It was obvious that Dixie was a good match for us. She had a lot of spark and personality even though she was a little “down in the dumps” from being in the shelter so long. She was gentle and basked in attention, and when my family came to the shelter display to meet her, it was clear she was good with the kids too. We were definitely taken with this wonderful dog and wanted to give her a permanent home.
She was fully vaccinated, tested, spayed, and microchipped* when we got her, and she’s great with the kids, loves attention and play, is bubbly and effusive, and just an all-around fantastic dog.
I still can’t figure out how we lucked out with such a wonderful dog — and why Dixie had been in the shelter for so long, over three months, without being adopted! But I think a big part of it is there are so many people who don’t understand just how many beautiful, loving animals are in shelters waiting for a family to love and care for them. Seriously, there are a lot of them! And with so many wonderful animals in need of a “forever family,” it makes absolutely no sense to me to buy a “new” pet.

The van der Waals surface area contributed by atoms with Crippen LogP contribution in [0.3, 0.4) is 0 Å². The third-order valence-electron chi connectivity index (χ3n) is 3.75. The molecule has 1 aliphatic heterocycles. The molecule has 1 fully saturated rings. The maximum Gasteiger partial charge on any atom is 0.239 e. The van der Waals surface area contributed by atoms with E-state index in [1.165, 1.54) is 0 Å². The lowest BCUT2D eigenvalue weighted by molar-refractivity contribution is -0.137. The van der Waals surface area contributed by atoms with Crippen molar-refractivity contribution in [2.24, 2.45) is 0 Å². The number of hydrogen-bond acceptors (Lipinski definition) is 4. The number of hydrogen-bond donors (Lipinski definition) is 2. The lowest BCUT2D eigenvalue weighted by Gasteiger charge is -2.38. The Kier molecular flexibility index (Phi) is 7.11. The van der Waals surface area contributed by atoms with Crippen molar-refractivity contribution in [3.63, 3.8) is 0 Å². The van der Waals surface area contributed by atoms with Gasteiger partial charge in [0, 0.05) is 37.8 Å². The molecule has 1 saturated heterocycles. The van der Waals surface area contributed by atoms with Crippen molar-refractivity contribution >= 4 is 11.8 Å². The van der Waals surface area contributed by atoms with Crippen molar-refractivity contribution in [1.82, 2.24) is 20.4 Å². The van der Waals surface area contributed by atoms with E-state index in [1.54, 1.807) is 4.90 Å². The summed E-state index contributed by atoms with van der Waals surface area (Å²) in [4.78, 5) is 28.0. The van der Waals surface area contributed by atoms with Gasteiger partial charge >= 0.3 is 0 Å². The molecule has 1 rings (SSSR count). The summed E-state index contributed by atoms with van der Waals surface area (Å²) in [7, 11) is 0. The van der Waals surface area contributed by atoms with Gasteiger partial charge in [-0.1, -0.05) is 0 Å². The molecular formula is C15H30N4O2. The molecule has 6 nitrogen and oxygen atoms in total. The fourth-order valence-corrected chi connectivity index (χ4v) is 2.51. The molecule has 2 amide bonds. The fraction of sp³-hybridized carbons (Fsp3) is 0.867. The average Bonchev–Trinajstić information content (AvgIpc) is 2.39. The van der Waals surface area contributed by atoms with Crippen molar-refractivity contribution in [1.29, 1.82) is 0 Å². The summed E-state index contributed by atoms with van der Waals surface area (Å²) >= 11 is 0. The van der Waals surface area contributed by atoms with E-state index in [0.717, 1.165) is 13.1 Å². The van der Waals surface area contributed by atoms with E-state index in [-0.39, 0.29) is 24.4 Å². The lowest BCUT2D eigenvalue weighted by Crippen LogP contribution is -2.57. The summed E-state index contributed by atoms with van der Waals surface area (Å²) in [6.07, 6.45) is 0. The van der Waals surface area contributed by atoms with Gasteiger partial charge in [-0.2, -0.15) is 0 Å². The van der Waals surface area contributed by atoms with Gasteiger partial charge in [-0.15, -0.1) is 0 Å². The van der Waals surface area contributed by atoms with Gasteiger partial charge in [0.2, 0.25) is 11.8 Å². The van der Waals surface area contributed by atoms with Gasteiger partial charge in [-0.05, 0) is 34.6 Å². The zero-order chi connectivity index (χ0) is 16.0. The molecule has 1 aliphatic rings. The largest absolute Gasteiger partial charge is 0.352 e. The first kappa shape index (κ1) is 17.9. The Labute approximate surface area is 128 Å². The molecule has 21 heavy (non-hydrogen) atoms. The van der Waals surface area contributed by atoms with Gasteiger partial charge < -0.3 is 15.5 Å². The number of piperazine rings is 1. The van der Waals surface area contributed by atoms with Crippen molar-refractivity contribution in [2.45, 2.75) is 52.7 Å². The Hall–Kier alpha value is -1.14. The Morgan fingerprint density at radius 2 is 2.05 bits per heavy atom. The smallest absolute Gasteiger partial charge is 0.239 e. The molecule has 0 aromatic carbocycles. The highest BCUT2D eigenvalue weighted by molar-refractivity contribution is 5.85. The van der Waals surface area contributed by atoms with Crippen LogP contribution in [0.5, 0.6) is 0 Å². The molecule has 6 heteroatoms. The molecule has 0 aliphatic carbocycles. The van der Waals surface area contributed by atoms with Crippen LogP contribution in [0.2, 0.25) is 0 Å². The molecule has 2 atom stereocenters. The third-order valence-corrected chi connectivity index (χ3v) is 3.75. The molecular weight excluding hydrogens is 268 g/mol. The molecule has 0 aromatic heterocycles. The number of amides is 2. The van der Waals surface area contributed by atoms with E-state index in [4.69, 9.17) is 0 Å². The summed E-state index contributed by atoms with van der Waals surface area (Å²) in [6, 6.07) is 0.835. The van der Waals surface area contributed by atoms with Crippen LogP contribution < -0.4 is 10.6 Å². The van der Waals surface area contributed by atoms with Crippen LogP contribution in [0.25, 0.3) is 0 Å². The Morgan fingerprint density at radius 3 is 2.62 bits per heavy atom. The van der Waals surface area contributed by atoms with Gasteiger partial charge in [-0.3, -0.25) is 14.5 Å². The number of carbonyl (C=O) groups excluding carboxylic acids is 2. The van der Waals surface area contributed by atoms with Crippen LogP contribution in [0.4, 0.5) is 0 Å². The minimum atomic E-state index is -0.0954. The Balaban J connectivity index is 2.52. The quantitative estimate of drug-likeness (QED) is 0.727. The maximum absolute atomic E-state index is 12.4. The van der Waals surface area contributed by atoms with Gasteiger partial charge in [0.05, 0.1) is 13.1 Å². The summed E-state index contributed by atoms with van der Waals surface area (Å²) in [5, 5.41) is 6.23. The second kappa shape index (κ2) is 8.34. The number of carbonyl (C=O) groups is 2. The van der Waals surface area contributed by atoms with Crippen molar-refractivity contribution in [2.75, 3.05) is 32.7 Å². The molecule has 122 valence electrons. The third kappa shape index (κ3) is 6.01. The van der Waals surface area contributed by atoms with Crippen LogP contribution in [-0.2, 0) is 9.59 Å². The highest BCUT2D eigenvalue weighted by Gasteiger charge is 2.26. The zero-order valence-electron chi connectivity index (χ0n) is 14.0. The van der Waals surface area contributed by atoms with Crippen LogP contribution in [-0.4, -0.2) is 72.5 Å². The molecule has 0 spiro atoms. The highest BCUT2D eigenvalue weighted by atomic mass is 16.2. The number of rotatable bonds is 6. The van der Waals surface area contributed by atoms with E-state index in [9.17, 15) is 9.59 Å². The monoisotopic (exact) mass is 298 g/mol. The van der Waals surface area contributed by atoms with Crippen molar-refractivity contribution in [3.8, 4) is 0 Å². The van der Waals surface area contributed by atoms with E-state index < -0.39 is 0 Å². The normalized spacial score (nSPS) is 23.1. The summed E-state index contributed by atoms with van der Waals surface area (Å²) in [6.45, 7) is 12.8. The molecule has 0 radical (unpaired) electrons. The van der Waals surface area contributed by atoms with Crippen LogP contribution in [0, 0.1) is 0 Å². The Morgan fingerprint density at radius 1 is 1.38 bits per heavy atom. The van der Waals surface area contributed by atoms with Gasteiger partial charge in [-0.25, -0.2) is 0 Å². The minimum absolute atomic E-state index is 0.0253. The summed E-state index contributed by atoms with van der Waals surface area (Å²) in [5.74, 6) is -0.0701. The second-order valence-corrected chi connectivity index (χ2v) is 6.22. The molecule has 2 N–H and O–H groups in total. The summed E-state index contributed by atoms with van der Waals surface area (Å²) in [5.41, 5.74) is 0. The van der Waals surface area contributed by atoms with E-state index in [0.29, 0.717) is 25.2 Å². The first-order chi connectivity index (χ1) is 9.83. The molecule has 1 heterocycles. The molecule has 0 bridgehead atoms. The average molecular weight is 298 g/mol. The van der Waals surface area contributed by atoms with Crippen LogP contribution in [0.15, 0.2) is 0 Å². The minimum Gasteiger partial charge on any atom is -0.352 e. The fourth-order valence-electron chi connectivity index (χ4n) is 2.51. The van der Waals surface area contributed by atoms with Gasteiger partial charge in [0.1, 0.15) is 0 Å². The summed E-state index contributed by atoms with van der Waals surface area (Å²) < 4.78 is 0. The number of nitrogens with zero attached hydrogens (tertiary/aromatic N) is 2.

Sure, I’ll freely admit that Dixie’s and Blackie’s stories really touch a sympathetic nerve. But I’ve always thought that we as a society should not be encouraging the sales or breeding of “new” animals when there are so many abandoned or unfortunate pets out there who need homes. Personally, I think buying “new” animals supports a system that encourages the attitude that domestic animals are disposable. It makes it convenient for us to forget the hundreds of thousands of pets in need who want nothing more than someone to love and care for them.
Completely putting aside the emotional appeal of taking in an unfortunate pet, and just looking at a practical aspect like finances, it’s even more incredible that people will pay outrageous amounts of money for bred animals, when an equally wonderful or even superior pet from a shelter is so inexpensive. For example, Dixie cost us something like $200 to adopt from the Humane Society. She was already spayed, tested, and so on — all costs that we saved by adopting this loving girl into our home.